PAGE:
CINS Scatting Spotlight: Brett Rickeard, University of Windsor
Source: Mitchell DiPasquale
Image: Molecular dynamics simulation of the anti-cancer agent pancratistatin interacting with a cell membrane.
Most modern cancer research is focussed on developing therapies to target specific proteins that are abundant in cancer cells. Brett Rickeard, a second-year Master’s student at the University of Windsor, is exploring a unique approach to take aim at cancer.
Pancratistatin (PST) is a natural anti-cancer agent extracted from the bulbs of the spider lily plant. Work on cancer cells and animal models has shown that PST can target and eliminate a wide range of cancers with 3-5 times the potency of currently used therapies – all without toxically affecting healthy cells!
Currently, the largest impediment is that studies are unclear how PST specifically attacks cancer cells. Research on various cancer types, including pancreatic, prostate, lung, carcinoma, leukemia, neuroblastoma, and breast, has suggested that PST may act to shut down the cancer cell’s overworking powerhouses; mitochondria.
“Findings from this neutron research will help advance pancratistatin into a pharmaceutical setting as a viable treatment for cancer patients.”– Brett Rickeard, UWindsor.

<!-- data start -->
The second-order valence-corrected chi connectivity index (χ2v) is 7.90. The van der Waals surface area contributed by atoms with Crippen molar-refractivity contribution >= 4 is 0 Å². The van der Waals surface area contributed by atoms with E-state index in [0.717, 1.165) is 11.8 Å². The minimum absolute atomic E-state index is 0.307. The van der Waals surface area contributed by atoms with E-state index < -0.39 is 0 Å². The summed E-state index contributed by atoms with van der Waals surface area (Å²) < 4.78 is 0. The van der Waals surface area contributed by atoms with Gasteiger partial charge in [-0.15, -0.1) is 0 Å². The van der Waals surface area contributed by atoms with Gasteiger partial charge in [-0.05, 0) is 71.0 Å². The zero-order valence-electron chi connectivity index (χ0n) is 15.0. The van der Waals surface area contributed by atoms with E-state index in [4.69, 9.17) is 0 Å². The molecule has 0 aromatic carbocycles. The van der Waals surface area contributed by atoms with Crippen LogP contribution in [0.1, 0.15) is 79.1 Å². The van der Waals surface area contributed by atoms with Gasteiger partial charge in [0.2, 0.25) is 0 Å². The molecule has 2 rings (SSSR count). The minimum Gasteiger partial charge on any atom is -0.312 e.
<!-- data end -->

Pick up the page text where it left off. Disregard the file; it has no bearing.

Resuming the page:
Under the supervision of Dr. Drew Marquardt, Rickeard’s research aims to fill in this gap by defining how PST changes the membranes that make up cancerous mitochondria. These small changes in membrane behaviour can greatly impact the ability of mitochondrial proteins to carry out their jobs and fuel the cancer cell’s metabolic demand. When mitochondria fail to produce enough energy, the cancer cell dies.
Investigating such small structures without perturbation is not a simple task. To avoid the bias of adding probes, Rickeard has turned to neutrons as a non-destructive and highly precise technique to interrogate his membrane systems. Using small angle neutron scattering (SANS) Brett is able to measure how PST changes the structure of the mitochondrial membrane at the sub-molecular scale.
To further understand how mitochondrial membranes respond to PST, Rickeard is looking at changes in the mechanical properties of the membrane with neutron spin-echo (NSE). NSE is an irreplaceable technique that can measure small changes in membrane flexibility – a property that can have dramatic effects on mitochondrial functionality.
Taken together, Rickeard hopes to piece together the mechanism of action of pancratistatin to understand what makes this promising new drug so effective.
Neutrons provide an unparalleled scientific tool to study the structural and mechanical intricacies of cell membranes. Rickeard’s studies may open the door to a new perspective of targeting cancer cells at the membrane level, with neutron research at the forefront.
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